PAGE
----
Following months of intense debate, an attempted filibuster, and close votes in both the House and Senate, Congress last week finally extended Section 702 of the Foreign Intelligence Surveillance Act (FISA).
On January 8, the FTC announced a settlement with VTech (a maker of electronic children’s toys) for violations of COPPA, adding to the regulatory activity mounting in the last few years around the Internet of Toys. The company agreed to pay $650,000 to settle allegations that its Kid Connect app and its Learning Lodge platform collected personal information from almost 3,000,000 children without providing direct notice and obtaining their parent or guardian’s consent. (more…)
This past year was marked by ever more significant data breaches, growing cybersecurity regulatory requirements at the state and federal levels and continued challenges in harmonizing international privacy and cybersecurity regulations. We expect each of these trends to continue in 2018.
As we begin this New Year, here is list of the top 10 privacy and cybersecurity issues for 2018: (more…)
On October 26, 2017, the U.S. Department of Treasury released a 176-page Report examining the current regulatory framework for asset management and insurance industries. The Report, titled A Financial System That Creates Economic Opportunities: Asset Management and Insurance, identifies laws and regulations that are inconsistent with the Trump Administration’s Core Principles for financial regulation as set forth in Executive Order 13772 (Feb. 3, 2017), and makes recommendations to ensure alignment. For data privacy and security, the Report commented on the Insurance Data Security Model Law (the “Model Law”) adopted by the National Association of Insurance Commissioners’ (the “NAIC”) on October 24, 2017 (for more information on the development of the Model Law, see our prior coverage). The Model Law attempts to set a baseline for cybersecurity, although it depends on legislative action on the state level. (more…)
*Article first appeared in Corporate Board Member on November 7, 2017
At a time when a major cybersecurity incident can cost a company millions, it’s crucial that acquiring companies give cybersecurity the same level of scrutiny as they do more traditional risks and opportunities in the M&A due diligence process. Yet too many deals suffer from superficial consideration of these issues.
Why the disconnect? Unlike other areas where companies face legal and regulatory implications, in-house and outside legal teams often lack well-developed methods to analyze cybersecurity risks, too often considering them technical issues beneath the notice of the bankers and lawyers. In many cases, deal teams lack the skill sets to analyze the issues effectively and cannot even speak the language of the CIOs and CISOs well enough to spot “alternative facts.” Boards need to ensure that they or their advisers—preferably both—have sufficient skills to assess cybersecurity risks and ask the right questions. (more…)
*This post originally appeared in BNA’s Corporate Law & Accountability Report on November 6, 2017.
Cyberattacks and data breaches are increasingly the subject of front-page headlines and can have material effects on our personal lives. And yet, reports suggest that many corporate directors and managers remain relatively unaware of important cybersecurity issues, risks, and strategies that directly relate to their organizations.
For example: imagine that your company has fallen victim to a successful cyberattack and customer data was stolen. In the aftermath, the securities plaintiffs’ bar undoubtedly will be searching for stockholders to(among other things) pursue claims for violations of state and federal securities laws and/or for breaches of fiduciary duty against the company’s board. Are you, your colleagues, managers, and directors prepared to respond to and manage this type of incident and the subsequent litigation and regulatory investigations? Have you documented your diligence in governing cybersecurity risk? For many, the answer may be no.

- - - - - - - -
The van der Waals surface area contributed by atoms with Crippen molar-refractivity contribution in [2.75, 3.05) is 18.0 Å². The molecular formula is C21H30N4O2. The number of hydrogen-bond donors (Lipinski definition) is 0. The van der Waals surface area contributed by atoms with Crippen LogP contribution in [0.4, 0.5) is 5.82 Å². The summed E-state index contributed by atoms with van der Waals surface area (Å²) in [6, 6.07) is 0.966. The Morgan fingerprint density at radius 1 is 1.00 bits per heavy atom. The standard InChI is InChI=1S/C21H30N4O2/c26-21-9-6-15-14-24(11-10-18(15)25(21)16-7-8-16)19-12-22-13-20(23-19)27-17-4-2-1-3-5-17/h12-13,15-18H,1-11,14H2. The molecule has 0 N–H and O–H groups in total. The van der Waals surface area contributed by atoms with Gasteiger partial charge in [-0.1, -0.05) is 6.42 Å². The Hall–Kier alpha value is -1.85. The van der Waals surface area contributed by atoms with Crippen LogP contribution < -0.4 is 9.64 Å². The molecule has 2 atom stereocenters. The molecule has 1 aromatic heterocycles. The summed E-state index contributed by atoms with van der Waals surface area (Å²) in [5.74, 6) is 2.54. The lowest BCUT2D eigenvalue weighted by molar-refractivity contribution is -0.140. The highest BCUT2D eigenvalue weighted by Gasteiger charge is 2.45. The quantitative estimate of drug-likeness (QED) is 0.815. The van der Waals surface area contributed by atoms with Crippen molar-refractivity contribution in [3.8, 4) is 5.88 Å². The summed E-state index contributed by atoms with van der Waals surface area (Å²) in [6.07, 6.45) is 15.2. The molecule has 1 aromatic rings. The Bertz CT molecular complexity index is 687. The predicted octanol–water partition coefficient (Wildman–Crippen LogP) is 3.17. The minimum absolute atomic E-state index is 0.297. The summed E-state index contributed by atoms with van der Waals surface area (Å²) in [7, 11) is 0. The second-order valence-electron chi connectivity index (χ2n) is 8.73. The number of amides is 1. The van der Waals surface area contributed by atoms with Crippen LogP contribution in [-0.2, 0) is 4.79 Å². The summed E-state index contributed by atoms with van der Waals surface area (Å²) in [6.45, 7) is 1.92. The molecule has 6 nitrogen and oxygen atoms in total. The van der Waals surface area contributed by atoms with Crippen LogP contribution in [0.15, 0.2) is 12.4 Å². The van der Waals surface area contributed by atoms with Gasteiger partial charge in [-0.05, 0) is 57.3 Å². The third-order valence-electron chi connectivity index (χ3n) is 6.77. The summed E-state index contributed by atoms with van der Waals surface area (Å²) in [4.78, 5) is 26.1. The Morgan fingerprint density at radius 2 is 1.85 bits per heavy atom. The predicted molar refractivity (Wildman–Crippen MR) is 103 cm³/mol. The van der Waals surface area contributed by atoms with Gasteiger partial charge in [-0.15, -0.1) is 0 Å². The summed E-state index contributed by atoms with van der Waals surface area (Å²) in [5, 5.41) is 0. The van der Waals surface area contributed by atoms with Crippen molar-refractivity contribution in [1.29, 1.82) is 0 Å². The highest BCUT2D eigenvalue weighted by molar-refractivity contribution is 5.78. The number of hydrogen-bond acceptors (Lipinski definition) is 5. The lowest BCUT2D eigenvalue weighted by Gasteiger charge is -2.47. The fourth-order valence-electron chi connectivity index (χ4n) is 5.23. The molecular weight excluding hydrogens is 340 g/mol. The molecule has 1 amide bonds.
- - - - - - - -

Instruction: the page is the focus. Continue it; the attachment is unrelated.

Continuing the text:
This article discusses the scope of this problem, how it can directly impact you and your company, and steps you can take now to help prepare for the unknown. It is certainly true that even the best cybersecurity programs cannot guarantee deterrence of all attacks. But such programs unquestionably mitigate the risk of a breach, support organizational resilience, and help control the fallout should one occur.
On October 3, 2017, the Article 29 Working Party (“WP29”) adopted draft guidelines regarding notification of personal data breaches under the EU’s General Data Protection Regulation (“GDPR”) which will require breach notification within 72 hours of awareness of a breach. (“Draft Guidelines”) (The Draft Guidelines appear to have been released for public comment during the week of 16th October). The deadline for comment is November 24, 2017. The Draft Guidelines are available here. The WP29 is a collective of EU data privacy supervisory authorities (“DPAs”). (more…)
With the continued rise of data breaches rooted in a compromise of user credentials, interest has continued to build in more secure form of digital identities for authentication. Supporting controls for federal agencies as well as innovation in the market, the National Institute of Standards and Technology (“NIST”) published its four-volume Digital Identity Guidelines earlier this year on June 22, 2017. The Guidelines encourage online service providers (“OSPs”) to adopt design practices that promise to reduce unnecessary user frustration with password and identity verification systems, while at the same time increasing security. The primary purpose of the Guidelines is to promulgate technical requirements for federal agencies, businesses, however, could use the Guidelines as a baseline for their own cybersecurity systems—both to establish credibility and enhance the user experience. (more…)